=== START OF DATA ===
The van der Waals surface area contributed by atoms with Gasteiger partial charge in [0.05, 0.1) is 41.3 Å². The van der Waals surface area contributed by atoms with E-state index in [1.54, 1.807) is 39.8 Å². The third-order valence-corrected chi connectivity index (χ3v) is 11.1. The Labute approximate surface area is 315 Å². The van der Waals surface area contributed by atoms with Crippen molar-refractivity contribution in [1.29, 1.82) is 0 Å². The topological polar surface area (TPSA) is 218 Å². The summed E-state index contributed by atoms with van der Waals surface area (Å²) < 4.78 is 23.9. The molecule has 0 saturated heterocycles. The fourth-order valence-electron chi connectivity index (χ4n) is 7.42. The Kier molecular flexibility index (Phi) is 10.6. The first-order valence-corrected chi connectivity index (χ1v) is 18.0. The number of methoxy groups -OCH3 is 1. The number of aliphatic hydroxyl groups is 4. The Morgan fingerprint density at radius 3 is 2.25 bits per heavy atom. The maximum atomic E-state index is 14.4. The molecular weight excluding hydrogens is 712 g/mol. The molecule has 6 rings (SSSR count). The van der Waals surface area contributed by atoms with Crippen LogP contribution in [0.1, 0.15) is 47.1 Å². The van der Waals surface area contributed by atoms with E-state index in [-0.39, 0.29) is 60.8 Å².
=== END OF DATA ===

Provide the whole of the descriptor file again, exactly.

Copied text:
The van der Waals surface area contributed by atoms with Gasteiger partial charge in [0.05, 0.1) is 41.3 Å². The van der Waals surface area contributed by atoms with E-state index in [1.54, 1.807) is 39.8 Å². The third-order valence-corrected chi connectivity index (χ3v) is 11.1. The Labute approximate surface area is 315 Å². The van der Waals surface area contributed by atoms with Crippen molar-refractivity contribution in [1.29, 1.82) is 0 Å². The topological polar surface area (TPSA) is 218 Å². The summed E-state index contributed by atoms with van der Waals surface area (Å²) < 4.78 is 23.9. The molecule has 0 saturated heterocycles. The fourth-order valence-electron chi connectivity index (χ4n) is 7.42. The Kier molecular flexibility index (Phi) is 10.6. The first-order valence-corrected chi connectivity index (χ1v) is 18.0. The number of methoxy groups -OCH3 is 1. The number of aliphatic hydroxyl groups is 4. The Morgan fingerprint density at radius 3 is 2.25 bits per heavy atom. The maximum atomic E-state index is 14.4. The molecular weight excluding hydrogens is 712 g/mol. The molecule has 6 rings (SSSR count). The van der Waals surface area contributed by atoms with Crippen LogP contribution in [0.1, 0.15) is 47.1 Å². The van der Waals surface area contributed by atoms with E-state index in [-0.39, 0.29) is 60.8 Å².